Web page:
Van Zyl took the reigns as the keynote speaker at a webinar hosted by PSG and shared his insights on the effects of covid-19 on the agriculture industry.
He spoke out against the ban on the sale of tobacco products that government has enacted as part of anti-coronavirus lockdown regulations. The controversial ban is currently facing two separate legal challenges.
“There is no logical reason why the tobacco industry should not be open. We are the only country in the world (us and Botswana) that actually stopped the sale of tobacco. SARS has already lost two billion rand in revenue that they could have gotten in,” he said.
“Illicit trading is taking over market spaces that tax paying tobacco companies have taken up in the past. Hopefully the court case will go in favour of that and we can go on with our business as usual.”
Van Zyl said that, despite its declaration as an essential service, the agri-sector has experienced numerous challenges in functioning optimally amid the global pandemic.
“Agriculture is the life vein of the South African economy. It is extremely important that we remain competitive, and that we remain committed to agriculture. If we look at agriculture’s contribution to the GDP across the entire value chain, it’s almost 24% and that is a meaningful contribution.”
Referring again to the tobacco ban, Van Zyl added that it made no sense to “nit-pick” which sectors should function and which should remain closed. All sectors in the agricultural value chain are important, he said.
“With covid-19 the reset button has been pushed on the South African economy. We are not even in a recession; we are in a depression. We’re not standing on a cliff, we are free-falling down the cliff. So we need to think differently about what the priorities are in investment in our economy.”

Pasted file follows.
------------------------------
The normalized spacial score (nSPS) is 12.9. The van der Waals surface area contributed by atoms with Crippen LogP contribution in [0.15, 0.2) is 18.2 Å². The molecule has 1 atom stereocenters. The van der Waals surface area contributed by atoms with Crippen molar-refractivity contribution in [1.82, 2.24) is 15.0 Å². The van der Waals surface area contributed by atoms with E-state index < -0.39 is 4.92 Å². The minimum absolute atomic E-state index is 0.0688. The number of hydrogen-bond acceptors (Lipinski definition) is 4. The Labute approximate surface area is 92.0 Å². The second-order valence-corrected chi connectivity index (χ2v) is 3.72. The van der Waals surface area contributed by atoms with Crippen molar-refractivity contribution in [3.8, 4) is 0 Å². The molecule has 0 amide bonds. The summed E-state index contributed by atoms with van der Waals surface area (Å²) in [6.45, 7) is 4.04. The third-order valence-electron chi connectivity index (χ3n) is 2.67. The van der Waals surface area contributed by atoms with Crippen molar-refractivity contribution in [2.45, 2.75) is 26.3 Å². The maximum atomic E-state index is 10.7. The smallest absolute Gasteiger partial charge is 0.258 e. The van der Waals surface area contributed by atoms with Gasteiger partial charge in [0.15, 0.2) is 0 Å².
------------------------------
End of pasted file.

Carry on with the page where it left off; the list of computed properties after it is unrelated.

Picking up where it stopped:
Legal fight against tobacco ban
Government is currently facing two legal challenges over the rationality of the lockdown ban on tobacco product sales.
The Fair-trade Independent Tobacco Association (FITA) and tobacco giant British American Tobacco South Africa (Batsa) have been relentless in their opposition to the continued ban.
Government has remained steadfast in their decision to ban the sale of tobacco products as part of the measures of the national lockdown, citing the health of South Africans as its number one priority.
FITA came face to face with government in court challenging the legality of the decision, calling the reasoning behind the ban and claims of covid-19-related health implications associated with smoking “bogus.” Judgement over the matter has been reserved.
Batsa will present their arguments in the Western Cape High Court on the 30th of June.
In a media statement spokesperson Craig Dodds today said that all parties in their legal application to set aside the ban on the sale of tobacco products, are eager to have the matter heard before court on the scheduled date.